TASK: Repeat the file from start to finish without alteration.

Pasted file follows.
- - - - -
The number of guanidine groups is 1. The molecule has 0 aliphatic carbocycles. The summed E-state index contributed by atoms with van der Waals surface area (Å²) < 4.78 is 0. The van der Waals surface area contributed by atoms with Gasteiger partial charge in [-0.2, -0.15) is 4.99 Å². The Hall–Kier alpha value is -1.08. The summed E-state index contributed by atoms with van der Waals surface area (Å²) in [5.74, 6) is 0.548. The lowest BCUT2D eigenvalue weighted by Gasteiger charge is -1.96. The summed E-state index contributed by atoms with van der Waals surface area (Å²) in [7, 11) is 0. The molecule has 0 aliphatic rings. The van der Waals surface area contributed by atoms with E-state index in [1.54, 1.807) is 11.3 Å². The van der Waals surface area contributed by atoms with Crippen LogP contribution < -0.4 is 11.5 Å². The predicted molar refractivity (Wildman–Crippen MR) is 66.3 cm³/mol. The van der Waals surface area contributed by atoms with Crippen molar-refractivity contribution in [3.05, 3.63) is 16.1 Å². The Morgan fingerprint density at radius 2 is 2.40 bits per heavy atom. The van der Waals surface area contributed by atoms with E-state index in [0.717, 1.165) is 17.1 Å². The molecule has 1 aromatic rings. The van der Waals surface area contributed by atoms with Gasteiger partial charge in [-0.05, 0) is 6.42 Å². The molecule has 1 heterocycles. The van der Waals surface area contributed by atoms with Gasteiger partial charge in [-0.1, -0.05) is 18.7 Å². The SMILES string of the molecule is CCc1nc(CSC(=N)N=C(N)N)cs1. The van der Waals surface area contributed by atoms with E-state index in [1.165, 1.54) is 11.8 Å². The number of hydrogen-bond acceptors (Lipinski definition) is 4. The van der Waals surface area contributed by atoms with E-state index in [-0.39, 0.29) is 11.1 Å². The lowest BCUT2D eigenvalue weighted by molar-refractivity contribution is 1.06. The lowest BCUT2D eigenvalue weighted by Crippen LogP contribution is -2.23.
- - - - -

The number of guanidine groups is 1. The molecule has 0 aliphatic carbocycles. The summed E-state index contributed by atoms with van der Waals surface area (Å²) < 4.78 is 0. The van der Waals surface area contributed by atoms with Gasteiger partial charge in [-0.2, -0.15) is 4.99 Å². The Hall–Kier alpha value is -1.08. The summed E-state index contributed by atoms with van der Waals surface area (Å²) in [5.74, 6) is 0.548. The lowest BCUT2D eigenvalue weighted by Gasteiger charge is -1.96. The summed E-state index contributed by atoms with van der Waals surface area (Å²) in [7, 11) is 0. The molecule has 0 aliphatic rings. The van der Waals surface area contributed by atoms with E-state index in [1.54, 1.807) is 11.3 Å². The van der Waals surface area contributed by atoms with Crippen LogP contribution < -0.4 is 11.5 Å². The predicted molar refractivity (Wildman–Crippen MR) is 66.3 cm³/mol. The van der Waals surface area contributed by atoms with Crippen molar-refractivity contribution in [3.05, 3.63) is 16.1 Å². The Morgan fingerprint density at radius 2 is 2.40 bits per heavy atom. The van der Waals surface area contributed by atoms with E-state index in [0.717, 1.165) is 17.1 Å². The molecule has 1 aromatic rings. The van der Waals surface area contributed by atoms with Gasteiger partial charge in [-0.05, 0) is 6.42 Å². The molecule has 1 heterocycles. The van der Waals surface area contributed by atoms with Gasteiger partial charge in [-0.1, -0.05) is 18.7 Å². The SMILES string of the molecule is CCc1nc(CSC(=N)N=C(N)N)cs1. The van der Waals surface area contributed by atoms with E-state index in [1.165, 1.54) is 11.8 Å². The number of hydrogen-bond acceptors (Lipinski definition) is 4. The van der Waals surface area contributed by atoms with E-state index in [-0.39, 0.29) is 11.1 Å². The lowest BCUT2D eigenvalue weighted by molar-refractivity contribution is 1.06. The lowest BCUT2D eigenvalue weighted by Crippen LogP contribution is -2.23.